Most of us have arrived late for something at some point. Stuff happens. But, some are consistently late. I once heard, chronic lateness comes from an inflated sense of self importance. At the time I thought this was ridiculous because I was often late. It took me some time to understand what that inflated sense of importance looks and feels like. Labelling problems or symptoms usually cause us to put up a wall of denial, or to not look as deep as we would if we were looking at someone else.
Years ago when I was out with friends getting some food, I think. We had another friend that was coming by my place. Our friend called, saying that he was had just arrived, so I wanted to rush, so he wouldn’t have to wait as long. One of the guys that I was with said, “Let me just get this one other thing. He can wait.” That day stuck out I my head because I saw something that existed in myself without realising it. While I never blatantly said “let em wait,” I was still saying that with my actions. But I’m not sure why.
To take it further, I once heard someone say, “It is no easier to be late than it is to be on time,” which is the gods honest truth. Being on time involves the same process, the same distance travelled, same prep time. The difference is, lateness usually involves squeezing another task in before hitting the door, I order to “make the most of your time.” This task that has been squeezed in may be another form of self importance. As if to say , I need to get this other thing done. But in doing that something else, we are simply creating an problem. I’ll say being late is more difficult, because of the stress involved in trying to make up time by going faster.
Inflated self importance also shows itself in the rush that follows not beginning on time. Can’t talk now gotta go, get out of the way I’m late, you’ve gotta let me through, I have some place to be! Amidst that stress, raised blood pressure, and increased heartbeat there is a sense that things will go wrong if we don’t rush. But the rush was only made necessary by our imaginary endless time to get things done in the first place.
Getting to work or to a meeting late causes that stress. The rushing, the waiting at lights, traffic and slow elevators, then acting like you have it all together when you finally get there late cause a lot of discomfort. That feeling of the uncomfortable rush follows you for a big part of the day. It’s almost like you’re about to get into trouble because of a bad report card. Come to think of it, it might be shame, or a feeling of inadequacy.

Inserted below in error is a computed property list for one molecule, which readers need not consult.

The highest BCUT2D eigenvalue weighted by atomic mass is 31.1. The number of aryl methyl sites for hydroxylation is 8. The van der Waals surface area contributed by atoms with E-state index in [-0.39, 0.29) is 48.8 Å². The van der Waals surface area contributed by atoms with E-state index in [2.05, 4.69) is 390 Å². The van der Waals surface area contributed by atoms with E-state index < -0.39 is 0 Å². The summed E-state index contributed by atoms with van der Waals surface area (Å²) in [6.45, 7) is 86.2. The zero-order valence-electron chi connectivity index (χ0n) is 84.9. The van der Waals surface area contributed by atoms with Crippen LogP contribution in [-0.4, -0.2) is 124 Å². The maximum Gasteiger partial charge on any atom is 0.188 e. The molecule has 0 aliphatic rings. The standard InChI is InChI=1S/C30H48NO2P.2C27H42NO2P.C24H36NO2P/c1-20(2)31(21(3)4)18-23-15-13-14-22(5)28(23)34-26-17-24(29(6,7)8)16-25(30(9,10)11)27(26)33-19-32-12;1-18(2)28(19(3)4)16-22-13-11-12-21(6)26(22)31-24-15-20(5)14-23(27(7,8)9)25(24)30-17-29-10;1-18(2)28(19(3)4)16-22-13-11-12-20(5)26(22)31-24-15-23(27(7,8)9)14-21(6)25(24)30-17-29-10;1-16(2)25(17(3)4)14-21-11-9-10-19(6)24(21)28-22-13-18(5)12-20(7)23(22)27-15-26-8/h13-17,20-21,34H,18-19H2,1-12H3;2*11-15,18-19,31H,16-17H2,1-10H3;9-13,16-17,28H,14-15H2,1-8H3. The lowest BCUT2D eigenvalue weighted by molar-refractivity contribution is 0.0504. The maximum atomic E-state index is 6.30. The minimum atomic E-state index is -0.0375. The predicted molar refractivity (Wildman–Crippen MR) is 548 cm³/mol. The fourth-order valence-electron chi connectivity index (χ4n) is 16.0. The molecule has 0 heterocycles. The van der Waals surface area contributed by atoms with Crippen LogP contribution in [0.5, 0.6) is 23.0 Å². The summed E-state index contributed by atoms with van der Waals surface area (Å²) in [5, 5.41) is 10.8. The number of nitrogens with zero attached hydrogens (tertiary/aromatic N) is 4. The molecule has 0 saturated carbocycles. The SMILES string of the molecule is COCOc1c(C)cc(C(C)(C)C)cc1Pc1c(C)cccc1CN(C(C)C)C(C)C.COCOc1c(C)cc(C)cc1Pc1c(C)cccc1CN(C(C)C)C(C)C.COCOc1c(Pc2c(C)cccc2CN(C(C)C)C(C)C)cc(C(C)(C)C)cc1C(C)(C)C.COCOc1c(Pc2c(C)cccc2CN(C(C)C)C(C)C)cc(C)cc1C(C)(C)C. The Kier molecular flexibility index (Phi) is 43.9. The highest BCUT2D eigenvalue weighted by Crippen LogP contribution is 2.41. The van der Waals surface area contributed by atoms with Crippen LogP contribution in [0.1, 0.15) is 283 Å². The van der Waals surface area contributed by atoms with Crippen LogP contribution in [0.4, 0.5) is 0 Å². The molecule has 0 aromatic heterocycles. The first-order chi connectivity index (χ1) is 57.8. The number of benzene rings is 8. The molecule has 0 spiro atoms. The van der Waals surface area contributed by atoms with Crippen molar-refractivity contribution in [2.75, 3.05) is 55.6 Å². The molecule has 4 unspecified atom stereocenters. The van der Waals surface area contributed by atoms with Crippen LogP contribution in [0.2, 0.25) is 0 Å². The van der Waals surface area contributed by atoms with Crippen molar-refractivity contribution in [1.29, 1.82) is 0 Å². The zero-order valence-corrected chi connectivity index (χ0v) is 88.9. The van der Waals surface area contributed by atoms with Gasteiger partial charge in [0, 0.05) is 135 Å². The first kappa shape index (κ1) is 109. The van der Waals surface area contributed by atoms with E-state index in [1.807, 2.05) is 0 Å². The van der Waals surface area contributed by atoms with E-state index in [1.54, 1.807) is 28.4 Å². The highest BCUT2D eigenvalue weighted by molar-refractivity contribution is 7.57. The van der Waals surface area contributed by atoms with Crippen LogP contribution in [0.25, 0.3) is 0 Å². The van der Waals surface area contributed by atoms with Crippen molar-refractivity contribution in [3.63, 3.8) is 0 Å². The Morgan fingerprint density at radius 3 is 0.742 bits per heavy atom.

Since we all hate waiting, we may deep down prefer the other guy to wait. If we arrive late’ they wait for you. The idea of being too early may even seem weak or needy to some. Showing up to a party late is the thing to do, because you don’t want to be there early, awkwardly waiting for the others to arrive. Better if I’m the one showing up to a party that’s already underway. Work isn’t the same as a party, but I think we think of it in a similar way. Instead of waiting for the party to start, it may be the idea of showing up before its time to start getting paid. If your presence should be paid for, you shouldn’t be early right? You’re too valuable to be giving time away right?
Once I saw some of these things in myself, I went out of my way to change. Funny enough, when I would leave earlier, thinking that I’d be really early, I wasn’t as ridiculously early as I imagined. That means in tea past i was cutting it way too close as far as giving myself sufficient time to show up. More importantly though, the stress of the commute has been drastically reduced. I now have time for traffic. I also enjoy what I do more and perform better when I arrive without the nagging guilt or racing heartbeat of arriving late.
I have gained the relaxed feeling of not worrying and racing the clock.
Unfortunately, there are no rewards for showing up on time. But people remember when you’re late.